A year ago, Maria Chicas, a dishwasher who had been with the team since the restaurant opened, had her wallet and cellphone stolen. Several staffers kicked in money to help replace what had been taken, and Silverman covered the balance.
Strings of white lights hang over diners at Rose’s Luxury. Photo by Liz Lynch.
After the communal staff dinner, Silverman and the other senior chefs gather to taste and critique every dish that will be on the menu that evening. Once service begins, there are usually 10 cooks working to ensure that guests at the 76-seat restaurant are fed quickly and efficiently. On a typical night, they’ll serve 250 diners.
Sampling the food, Silverman says “awesome” constantly, echoing the neon sign that glows on the wall in the dining area. Though he’s happy to dole out compliments, the perfectionist tendencies that diners have come to expect from Silverman shine through. “That’s stale chewy, not chewy chewy,” he says about the toasted coconut flakes on one dessert, sending the cook back to the kitchen to make a new batch.
L'ACADEMIE DE CUISINE founder and director Francois Dionot sees hundreds of students every year and says he doesn’t remember all of them. But he hasn’t forgotten Silverman. “He was very driven,” Dionot says. “He was excellent in his practical skills and theory skills, had good hand-eye coordination and retained everything we threw at him.”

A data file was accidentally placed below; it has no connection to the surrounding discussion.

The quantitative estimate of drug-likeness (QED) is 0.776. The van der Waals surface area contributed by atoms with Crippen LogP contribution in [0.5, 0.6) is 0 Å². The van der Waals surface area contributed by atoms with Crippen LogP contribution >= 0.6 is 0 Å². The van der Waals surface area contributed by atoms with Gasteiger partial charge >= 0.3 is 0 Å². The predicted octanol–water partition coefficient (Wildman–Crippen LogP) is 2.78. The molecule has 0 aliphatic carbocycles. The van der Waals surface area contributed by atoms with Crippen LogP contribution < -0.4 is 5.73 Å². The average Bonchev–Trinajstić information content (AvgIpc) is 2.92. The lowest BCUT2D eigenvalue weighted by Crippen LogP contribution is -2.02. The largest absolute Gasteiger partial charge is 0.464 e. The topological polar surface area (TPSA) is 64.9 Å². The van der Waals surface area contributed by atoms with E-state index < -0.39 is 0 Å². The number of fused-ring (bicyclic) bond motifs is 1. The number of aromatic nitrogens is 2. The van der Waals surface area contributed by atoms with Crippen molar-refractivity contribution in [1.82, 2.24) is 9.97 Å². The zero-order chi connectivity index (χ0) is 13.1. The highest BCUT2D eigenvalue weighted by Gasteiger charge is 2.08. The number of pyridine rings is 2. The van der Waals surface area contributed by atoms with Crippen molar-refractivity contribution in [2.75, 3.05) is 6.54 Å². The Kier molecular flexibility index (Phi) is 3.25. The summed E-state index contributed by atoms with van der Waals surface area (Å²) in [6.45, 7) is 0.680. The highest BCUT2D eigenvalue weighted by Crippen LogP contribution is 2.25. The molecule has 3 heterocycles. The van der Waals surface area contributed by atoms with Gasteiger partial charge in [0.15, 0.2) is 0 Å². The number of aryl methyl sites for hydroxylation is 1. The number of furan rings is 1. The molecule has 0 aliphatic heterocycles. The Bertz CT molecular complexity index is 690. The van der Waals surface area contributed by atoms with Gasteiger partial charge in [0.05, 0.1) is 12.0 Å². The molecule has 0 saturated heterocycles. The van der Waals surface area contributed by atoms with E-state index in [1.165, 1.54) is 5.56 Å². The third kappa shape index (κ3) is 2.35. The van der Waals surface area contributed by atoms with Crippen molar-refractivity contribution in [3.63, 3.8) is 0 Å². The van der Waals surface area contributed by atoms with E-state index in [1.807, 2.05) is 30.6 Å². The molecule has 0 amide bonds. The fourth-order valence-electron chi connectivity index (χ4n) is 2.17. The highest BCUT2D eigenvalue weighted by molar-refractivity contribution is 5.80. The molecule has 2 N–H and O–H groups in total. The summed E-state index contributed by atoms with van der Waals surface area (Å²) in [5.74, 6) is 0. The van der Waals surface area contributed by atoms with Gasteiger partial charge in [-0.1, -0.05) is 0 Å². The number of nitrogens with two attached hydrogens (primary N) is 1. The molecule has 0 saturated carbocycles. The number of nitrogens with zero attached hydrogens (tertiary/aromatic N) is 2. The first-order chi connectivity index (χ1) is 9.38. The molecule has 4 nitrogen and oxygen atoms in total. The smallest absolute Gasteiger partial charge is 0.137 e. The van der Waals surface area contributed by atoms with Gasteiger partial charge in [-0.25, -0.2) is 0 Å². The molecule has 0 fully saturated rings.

After graduating from college, Silverman returned home and enrolled in a yearlong program at L’Academie de Cuisine. When classes were finished for the day, he would battle rush hour traffic en route to 2941, where he worked nights as a line cook. He would get home around 2 a.m., then get up for school four hours later.
He did his externship to complete his culinary degree at 2941 and stayed on after that. “It was hard and intense,” remembers Scott Muns, a fellow line cook who began working at the restaurant in April 2005 and became a friend of Silverman’s. “You got yelled at and screamed at. Things were thrown and broken.”
On a typical night, Rose’s 10 cooks serve about 250 diners. Photo by Liz Lynch.
The two would often go out for drinks after work, and Silverman would talk about opening his own restaurant one day. “He didn’t want to rush it,” Muns says.
After nearly a year and a half at 2941, Krinn could tell that Silverman was ready to move on. On a Thursday evening early in 2006, Krinn called his friend Josh DeChellis, then chef of the critically acclaimed Jovia (now closed) in New York City and said, “I’ve got a live one for you. If you really kick his ass, he’ll do really good.” Then he called Silverman into his office and asked him if he could be up in Manhattan in time for Saturday night service.
The next four years were crucial. After Jovia, Silverman took gigs at a series of high-profile restaurants in New York: Marco Canora’s now-closed Italian eatery Insieme, the Portuguese-accented Aldea under chef George Mendes, and David Chang’s Momofuku Noodle Bar.